2. The above is an example of one difference overlapping other differences, people of the same  religion feel they belong to different communities.
3. Take another example: In Ireland, a Christian country, the division is because of religion between the Protestants and Catholics.
In Northern Ireland, if you are a Catholic you are bound to be poor and you may have been discriminated against. There have been conflicts between the two.

CROSS-CUTTING DIFFERENCES

  1. In Netherlands: Catholics and Protestants both can be either rich or poor, with the result they have never had any trouble. Unlike Ireland, there has never been any trouble in the Netherlands. There reason class and religion cut across each other.
  2. Which kind of division is more dangerous?
  3. Overlapping social differences. They can create deep social divisions. Examples : 
    (i) Led to ethnic war in Sri Lanka which has not yet ended.
    (ii) Led to the Partition of India in 1947.
  4. Cross-cutting social differences are easier to handle and accommodate.
  5. It is important to note here that social divisions of one kind or another exist in every country. No country, big or small, has a homogeneous society, i.e., a society with similar kind of people and hardly any ethnic differences.
  6. There is another reason — People from one region or country shift to another region or country (both within a country and another country) to seek better economic opportunities. These migrants create social differences and divisions.

POLITICS OF SOCIAL DIVISIONS

Key Concepts Chapter 3 - Democracy and Diversity, Class 10, SST | EduRev Notes

RANGE OF OUTCOMES
1. (a) Violent Conflict
Example: Republic of Ireland and Northern Ireland.
(b) Reason: Ethno-religious with political fallout.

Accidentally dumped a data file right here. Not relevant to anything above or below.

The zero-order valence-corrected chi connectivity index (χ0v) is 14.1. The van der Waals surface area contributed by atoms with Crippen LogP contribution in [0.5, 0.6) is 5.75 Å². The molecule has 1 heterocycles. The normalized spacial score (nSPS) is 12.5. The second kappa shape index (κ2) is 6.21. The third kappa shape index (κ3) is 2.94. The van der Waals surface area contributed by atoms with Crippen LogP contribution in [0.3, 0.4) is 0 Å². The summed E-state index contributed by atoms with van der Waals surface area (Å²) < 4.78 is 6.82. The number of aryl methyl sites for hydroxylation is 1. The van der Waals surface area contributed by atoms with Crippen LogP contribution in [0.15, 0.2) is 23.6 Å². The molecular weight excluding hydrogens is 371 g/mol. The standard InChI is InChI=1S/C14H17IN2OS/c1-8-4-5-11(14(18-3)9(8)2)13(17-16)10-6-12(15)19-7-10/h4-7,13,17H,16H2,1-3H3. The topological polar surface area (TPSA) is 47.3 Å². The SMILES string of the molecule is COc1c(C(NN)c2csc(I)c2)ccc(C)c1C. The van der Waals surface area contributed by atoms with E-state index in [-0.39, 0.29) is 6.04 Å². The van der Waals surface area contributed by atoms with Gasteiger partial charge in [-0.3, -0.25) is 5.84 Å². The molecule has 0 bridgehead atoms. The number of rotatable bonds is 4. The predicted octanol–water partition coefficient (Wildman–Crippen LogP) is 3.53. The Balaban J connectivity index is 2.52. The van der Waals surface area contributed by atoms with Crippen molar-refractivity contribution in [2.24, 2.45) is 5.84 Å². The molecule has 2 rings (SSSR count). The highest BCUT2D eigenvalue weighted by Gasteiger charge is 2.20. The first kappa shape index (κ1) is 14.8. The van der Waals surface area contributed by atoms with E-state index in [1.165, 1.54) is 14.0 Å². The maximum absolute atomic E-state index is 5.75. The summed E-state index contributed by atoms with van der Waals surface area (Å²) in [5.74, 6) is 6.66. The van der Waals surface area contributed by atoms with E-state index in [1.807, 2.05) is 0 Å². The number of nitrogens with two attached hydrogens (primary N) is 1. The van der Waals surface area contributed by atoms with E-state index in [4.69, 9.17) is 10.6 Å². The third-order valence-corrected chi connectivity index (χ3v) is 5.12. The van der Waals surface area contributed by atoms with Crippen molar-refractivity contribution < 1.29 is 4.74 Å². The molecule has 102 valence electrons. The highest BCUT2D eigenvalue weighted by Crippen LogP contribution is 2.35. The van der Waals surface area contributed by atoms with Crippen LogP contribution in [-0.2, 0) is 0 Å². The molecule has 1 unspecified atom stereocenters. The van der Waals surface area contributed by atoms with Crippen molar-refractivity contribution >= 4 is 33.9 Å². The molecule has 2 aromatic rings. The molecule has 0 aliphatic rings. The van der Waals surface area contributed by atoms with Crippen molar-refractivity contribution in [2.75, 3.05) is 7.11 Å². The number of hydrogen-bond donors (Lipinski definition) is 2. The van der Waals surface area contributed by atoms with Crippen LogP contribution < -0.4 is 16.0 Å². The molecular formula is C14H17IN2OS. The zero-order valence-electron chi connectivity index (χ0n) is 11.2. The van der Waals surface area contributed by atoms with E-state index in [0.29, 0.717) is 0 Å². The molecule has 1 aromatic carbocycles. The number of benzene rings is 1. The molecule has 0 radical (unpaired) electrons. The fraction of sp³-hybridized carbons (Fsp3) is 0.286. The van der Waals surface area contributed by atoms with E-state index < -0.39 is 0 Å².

Example: Republic predominantly Catholic. Northern Ireland 53% Protestant, 44% Catholics. The Republic wanted them to unite.
(c) Parties: The Nationalists represented the Republic, the Unionists represented Northern Ireland and wanted to remain within U.K.
Example: Violent war where hundreds were killed. Republic of Ireland fought with Northern Ireland as well as with U.K.

Final Outcome: A peace treaty signed in 1998 which ended the armed struggle.
2. Yugoslavia also faced ethno-religious differences. They led to political competition. Civil war followed and Yugoslavia has been broken up now into seven independent nations, namely; Bosnia, Macedonia Croatia, Herzegovina, Kosovo, Serbia and Montenegro. Conclusion: Social divisions should not be allowed to influence the politics of a country. We have seen the result in our own country— Partition into India and Pakistan. In a democracy, how do social divisions affect the people?
(i) Social divisions will be reflected in politics (Example : India)
(ii) Political parties will refer to these divisions.
(iii) Political parties would try to redress the grievances of minorities.
(iv) Voting is affected in most countries. People from one community prefer some parties more than the others.
(v) In some countries, there are parties that focus on one community only.

Factors that decide the outcomes of social divisions
(i) How do people see their  identities? If people think they are  Indians first, and then they are Bengali, Punjabi etc. or a religious or language group, then  there will be no conflict. Trouble in Ireland was because they  thought that first they were Catholics or Protestants and then Irish.
In Belgium, it was the opposite.
First Belgians, then Dutch or French-speaking.
(ii) Peace remains if one community does not try to dominate the others. For example, in Sri Lanka, the demands of "only Sinhala ’ was at the cost of Tamil-speaking community'. In Yutos  via, each of the group made demands from itself only, with the result that the country was divided into six nations.
(iii) Depends on how the government reacts to the demands. If the riders are willing to share power (as in Belgium) there is no threat to the unity' of the country. But if suppressed in the name of national unity (as in Sri Lanka), it leads to violence.